“He basically lived just below me in Woodside for many, many years, before he moved down to Palo Alto, and he’d just walk up the hill to my house and we’d go on and bullshit about stuff. We kept in contact — I’m writing a book right now called ‘Finding the Next Steve Jobs,’ because I was one of the few people that ever gave him a job.”
Bushnell says even at that early point in his career, Steve stood out. “The thing that people miss about Steve is that Steve was very, very driven and very passionate. He was an enthusiastic individual about everything. He had one speed and it was full blast,” says Bushnell. Some of the qualities Jobs is now known for were some of the reasons he first was able to join on at Atari back in the early ’70s. “We looked at what people did in their spare time, how diverse they were. We never looked at grades, college degrees. One of the best engineers at Atari never graduated from high school, and he was one of the prime architects for the 2600.”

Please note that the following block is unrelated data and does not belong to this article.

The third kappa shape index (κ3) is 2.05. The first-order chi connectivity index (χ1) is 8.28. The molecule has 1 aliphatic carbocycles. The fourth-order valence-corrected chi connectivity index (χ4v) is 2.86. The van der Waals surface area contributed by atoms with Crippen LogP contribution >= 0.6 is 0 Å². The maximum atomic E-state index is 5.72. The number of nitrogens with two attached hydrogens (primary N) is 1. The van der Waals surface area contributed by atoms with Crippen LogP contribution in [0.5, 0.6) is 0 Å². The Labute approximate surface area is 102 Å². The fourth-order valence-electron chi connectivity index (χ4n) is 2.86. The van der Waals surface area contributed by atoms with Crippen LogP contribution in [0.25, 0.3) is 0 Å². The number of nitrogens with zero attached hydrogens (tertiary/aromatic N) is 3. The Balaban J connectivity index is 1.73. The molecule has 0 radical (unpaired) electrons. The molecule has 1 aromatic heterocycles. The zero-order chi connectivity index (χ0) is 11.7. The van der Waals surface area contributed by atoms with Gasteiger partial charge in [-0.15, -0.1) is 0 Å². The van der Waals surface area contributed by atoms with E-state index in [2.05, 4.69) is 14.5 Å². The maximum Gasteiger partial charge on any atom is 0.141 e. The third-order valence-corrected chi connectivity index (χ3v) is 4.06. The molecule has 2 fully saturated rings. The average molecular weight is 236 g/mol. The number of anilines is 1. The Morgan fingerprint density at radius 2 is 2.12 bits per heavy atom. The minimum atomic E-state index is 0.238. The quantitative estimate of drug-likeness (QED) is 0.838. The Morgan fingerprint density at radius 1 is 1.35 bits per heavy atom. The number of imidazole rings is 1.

Bushnell says that attitude at Atari definitely shaped Apple as a company later on. “We were focused on merit. And the fact that we can go to work in tennis shoes and a t-shirt started at Atari and it was taken to Apple. Because we said this is a meritocracy, we don’t care where you go to school, when you come to work, we don’t care if you come to work, we don’t care where you are we you are at work. You get the job done, we’re happy.”
Interesting to think that some of Apple’s culture is derived from Jobs’ days at Atari. The book should be interesting.